One Plus one: A Ticking Clock of a Musical is a Canadian written by Gil and Sarah Jaysmith. The musical reflects the lives of the writers who struggled with infertility for a lengthy period before giving birth to son, Galen, thanks to IVF (In vitro fertilization). The show features two couples trying to have children and the obstacles, both physical and emotional, they must encounter on this difficult journey.
The last time that One Plus One was presented, it was in workshop form and now it has taken form of an actual, full-length show, presented by theatre company Pipedream Theatre Project.
The Granville Island Revue Stage is a small space that used to host improv shows but has been taken over by The Arts Club Theatre Company to feature Canadian shows and other more intimate projects. The stage was bare save a few blocks painted to look like building blocks, with letters and primary colors.
The first number, ‘The Biological Clock’, set the quirky but emotional tone of the musical, showcasing the entire cast vocally with simple but suiting choreography by Aaron Lau. Clare Wyatt served as musical director and led the cast to interpret the complex and unique score with grace and depth.
The highlight of the show is the song ‘The Instructional Video’ where Madison (Danielle Lemon) is looking into IVF for the first time and stumbles across a video that explains the technical side of IVF through a hilarious song performed by the doctor (Mark Wolf) and nurses (Katie Purych and Stefanie Stanley Dalton). This light and humorous approach to educating the audience about IVF is incredibly effective.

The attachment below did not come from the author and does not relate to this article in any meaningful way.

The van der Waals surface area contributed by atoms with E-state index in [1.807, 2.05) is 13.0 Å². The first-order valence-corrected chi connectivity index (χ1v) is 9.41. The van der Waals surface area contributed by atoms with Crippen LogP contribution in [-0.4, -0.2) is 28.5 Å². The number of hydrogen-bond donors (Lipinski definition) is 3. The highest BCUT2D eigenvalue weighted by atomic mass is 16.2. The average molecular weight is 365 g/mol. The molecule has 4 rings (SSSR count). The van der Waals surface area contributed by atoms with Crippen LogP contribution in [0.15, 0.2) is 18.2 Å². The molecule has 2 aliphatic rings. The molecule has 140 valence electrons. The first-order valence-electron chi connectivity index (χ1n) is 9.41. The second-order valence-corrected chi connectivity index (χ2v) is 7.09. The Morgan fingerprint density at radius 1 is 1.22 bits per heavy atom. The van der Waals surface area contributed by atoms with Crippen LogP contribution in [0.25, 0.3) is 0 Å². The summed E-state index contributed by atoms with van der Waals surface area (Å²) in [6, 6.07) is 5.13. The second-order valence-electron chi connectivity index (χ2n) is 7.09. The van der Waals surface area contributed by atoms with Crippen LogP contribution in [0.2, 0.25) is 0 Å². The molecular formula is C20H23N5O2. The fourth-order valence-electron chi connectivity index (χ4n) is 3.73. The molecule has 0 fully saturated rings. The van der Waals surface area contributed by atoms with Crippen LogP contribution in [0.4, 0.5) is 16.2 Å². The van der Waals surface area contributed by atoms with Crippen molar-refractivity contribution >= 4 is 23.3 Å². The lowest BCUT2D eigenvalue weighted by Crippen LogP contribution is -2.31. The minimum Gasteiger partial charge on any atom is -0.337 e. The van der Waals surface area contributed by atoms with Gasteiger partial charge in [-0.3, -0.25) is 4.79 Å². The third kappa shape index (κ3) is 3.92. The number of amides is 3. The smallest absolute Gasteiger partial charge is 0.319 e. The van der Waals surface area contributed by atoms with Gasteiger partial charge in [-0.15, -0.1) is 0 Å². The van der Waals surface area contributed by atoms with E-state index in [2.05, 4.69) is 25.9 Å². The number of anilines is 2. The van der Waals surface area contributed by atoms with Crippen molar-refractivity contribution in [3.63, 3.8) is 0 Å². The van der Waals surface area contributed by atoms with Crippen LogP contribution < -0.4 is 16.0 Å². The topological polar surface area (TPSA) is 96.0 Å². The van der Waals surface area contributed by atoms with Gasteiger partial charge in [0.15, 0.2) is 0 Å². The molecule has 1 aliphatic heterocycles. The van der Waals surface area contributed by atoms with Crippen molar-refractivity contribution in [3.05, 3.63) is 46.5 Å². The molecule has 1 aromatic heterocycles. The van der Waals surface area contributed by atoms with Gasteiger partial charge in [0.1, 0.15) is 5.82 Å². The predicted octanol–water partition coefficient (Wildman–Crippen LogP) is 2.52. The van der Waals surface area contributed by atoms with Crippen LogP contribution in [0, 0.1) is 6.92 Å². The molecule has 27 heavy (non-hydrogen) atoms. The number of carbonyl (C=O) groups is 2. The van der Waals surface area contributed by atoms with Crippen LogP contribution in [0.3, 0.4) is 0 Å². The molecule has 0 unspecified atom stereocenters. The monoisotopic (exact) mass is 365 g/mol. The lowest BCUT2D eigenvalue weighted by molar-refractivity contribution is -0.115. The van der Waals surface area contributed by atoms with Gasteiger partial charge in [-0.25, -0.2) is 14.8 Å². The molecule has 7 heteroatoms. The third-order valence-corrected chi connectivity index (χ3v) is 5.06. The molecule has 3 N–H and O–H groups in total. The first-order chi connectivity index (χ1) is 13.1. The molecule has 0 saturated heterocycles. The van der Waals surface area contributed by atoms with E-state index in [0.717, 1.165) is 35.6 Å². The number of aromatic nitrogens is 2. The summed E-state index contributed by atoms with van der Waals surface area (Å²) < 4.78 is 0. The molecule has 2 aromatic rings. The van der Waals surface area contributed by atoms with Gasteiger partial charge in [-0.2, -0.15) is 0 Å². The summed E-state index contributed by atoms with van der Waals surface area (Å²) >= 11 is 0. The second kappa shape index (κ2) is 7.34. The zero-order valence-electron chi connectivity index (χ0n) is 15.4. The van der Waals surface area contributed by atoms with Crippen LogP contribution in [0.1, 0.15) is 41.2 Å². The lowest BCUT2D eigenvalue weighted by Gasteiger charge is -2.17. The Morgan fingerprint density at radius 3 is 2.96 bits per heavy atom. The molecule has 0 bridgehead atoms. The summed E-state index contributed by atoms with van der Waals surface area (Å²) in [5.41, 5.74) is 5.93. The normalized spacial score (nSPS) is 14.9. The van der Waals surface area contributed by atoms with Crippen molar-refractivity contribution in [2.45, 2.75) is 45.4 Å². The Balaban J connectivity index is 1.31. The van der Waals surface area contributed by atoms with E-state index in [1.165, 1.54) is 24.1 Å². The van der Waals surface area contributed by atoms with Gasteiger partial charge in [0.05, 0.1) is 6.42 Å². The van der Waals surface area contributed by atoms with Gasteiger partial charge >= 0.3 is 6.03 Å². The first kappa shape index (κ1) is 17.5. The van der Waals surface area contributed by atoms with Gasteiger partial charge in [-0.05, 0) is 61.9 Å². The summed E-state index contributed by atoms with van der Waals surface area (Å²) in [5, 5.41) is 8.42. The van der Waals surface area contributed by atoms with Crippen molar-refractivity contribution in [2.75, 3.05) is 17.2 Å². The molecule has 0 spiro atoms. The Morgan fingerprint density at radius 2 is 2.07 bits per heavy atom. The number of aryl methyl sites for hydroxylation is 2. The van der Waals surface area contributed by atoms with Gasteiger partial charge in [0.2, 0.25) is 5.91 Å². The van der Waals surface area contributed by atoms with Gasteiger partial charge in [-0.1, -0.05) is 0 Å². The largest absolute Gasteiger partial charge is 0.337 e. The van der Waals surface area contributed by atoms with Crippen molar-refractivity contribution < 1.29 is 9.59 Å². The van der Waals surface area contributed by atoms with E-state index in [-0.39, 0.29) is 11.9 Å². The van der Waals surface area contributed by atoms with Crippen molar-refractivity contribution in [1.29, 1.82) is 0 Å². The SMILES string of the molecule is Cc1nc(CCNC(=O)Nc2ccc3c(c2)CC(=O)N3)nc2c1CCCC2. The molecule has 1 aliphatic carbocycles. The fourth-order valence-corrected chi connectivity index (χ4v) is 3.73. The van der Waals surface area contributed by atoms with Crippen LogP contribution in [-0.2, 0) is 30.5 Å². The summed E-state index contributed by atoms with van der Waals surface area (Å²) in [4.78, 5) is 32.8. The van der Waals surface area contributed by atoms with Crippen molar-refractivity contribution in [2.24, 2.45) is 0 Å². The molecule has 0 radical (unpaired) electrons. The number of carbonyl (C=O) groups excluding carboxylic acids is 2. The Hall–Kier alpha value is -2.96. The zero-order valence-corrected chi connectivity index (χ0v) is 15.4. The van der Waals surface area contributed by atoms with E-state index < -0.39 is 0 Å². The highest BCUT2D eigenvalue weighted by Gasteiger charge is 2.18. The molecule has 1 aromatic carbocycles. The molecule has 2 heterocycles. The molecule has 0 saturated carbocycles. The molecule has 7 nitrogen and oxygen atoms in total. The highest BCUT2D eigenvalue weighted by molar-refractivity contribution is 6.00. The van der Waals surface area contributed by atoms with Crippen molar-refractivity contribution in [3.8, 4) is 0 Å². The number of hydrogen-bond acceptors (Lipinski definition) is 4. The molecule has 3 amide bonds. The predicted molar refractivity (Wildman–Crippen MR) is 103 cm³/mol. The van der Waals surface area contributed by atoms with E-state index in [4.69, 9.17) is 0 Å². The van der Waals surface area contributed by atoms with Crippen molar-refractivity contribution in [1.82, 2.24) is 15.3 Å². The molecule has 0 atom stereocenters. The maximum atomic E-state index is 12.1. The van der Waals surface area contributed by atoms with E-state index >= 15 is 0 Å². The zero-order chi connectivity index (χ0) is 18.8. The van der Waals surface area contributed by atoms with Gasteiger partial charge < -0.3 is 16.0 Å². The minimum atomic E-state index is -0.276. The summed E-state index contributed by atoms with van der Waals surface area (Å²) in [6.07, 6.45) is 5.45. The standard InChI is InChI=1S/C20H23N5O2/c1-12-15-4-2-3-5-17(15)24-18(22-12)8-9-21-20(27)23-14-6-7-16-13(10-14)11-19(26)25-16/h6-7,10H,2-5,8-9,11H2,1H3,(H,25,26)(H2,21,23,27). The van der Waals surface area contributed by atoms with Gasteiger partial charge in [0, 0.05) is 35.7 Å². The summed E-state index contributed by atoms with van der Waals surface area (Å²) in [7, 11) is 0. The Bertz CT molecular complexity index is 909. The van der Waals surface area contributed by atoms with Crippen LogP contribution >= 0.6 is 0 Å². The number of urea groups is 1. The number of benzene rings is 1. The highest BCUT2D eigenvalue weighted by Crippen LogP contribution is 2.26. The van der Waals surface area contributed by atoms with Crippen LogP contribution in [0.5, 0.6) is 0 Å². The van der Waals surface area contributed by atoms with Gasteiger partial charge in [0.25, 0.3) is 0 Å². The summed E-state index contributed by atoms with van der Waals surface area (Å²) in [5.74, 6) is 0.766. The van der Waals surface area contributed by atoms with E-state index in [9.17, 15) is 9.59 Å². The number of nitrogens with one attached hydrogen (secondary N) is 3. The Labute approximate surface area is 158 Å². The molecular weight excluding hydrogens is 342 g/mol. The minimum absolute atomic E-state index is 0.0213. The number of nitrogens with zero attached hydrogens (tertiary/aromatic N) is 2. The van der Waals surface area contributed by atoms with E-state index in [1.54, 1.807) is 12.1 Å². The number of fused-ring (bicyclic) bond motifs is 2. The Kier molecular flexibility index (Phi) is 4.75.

The standouts of the production were definitely Danielle Lemon as ‘Madison’ with her honest approach to the struggle of infertility and strong vocals and Katie Purych as ‘Nikki’ who easily had the best voice of the night despite how few times she was featured. Purych’s also served as the show’s comic relief with her great comedic timing and gutsy approach to her character.
While most the of the show is vocally strong, there are some moments where actors seem to be struggling to reach some of the notes or keep up with the music. Whether this is because the music is too difficult for them or whether it was just this moment was unclear. Gil and Sarah Jaysmith’s music is beautifully complex and begs the question of whether it would be more successful if professionals were hired, despite this cast’s best vocal efforts.
The simplicity of the set was mostly effective but at times becomes distracting as the actors themselves make the scene changes that sometimes last longer than the scene that preceded them. This added a lot of time onto the show and seemed to effect the pacing of the actual scenes and songs at times.
The show does well to educate the audience about IVF and infertility through song and dance. It also brings to light how common infertility is and the fact that many couples struggle with it. The music reflects the difficult subject matter with bold honesty and sometimes, raw humor. The balance of these two approaches is integral to the musical’s success. The musical is both revealing but also highly educational, giving the audience the proper vocabulary to be able to discuss infertility and a better understanding of what it looks like behind closed doors.
This is a story that needs to be told and thanks to Gil and Sarah Jaysmith, infertility now has a voice to educate the public. The music was beautiful and even though it ran for an outstanding three hours, it was a journey that was heartfelt and important.
One plus One runs until June 13 at the Granville Island Revue Stage. You can purchase tickets online at www.vancouvertix.com or at the Revue Stage box office.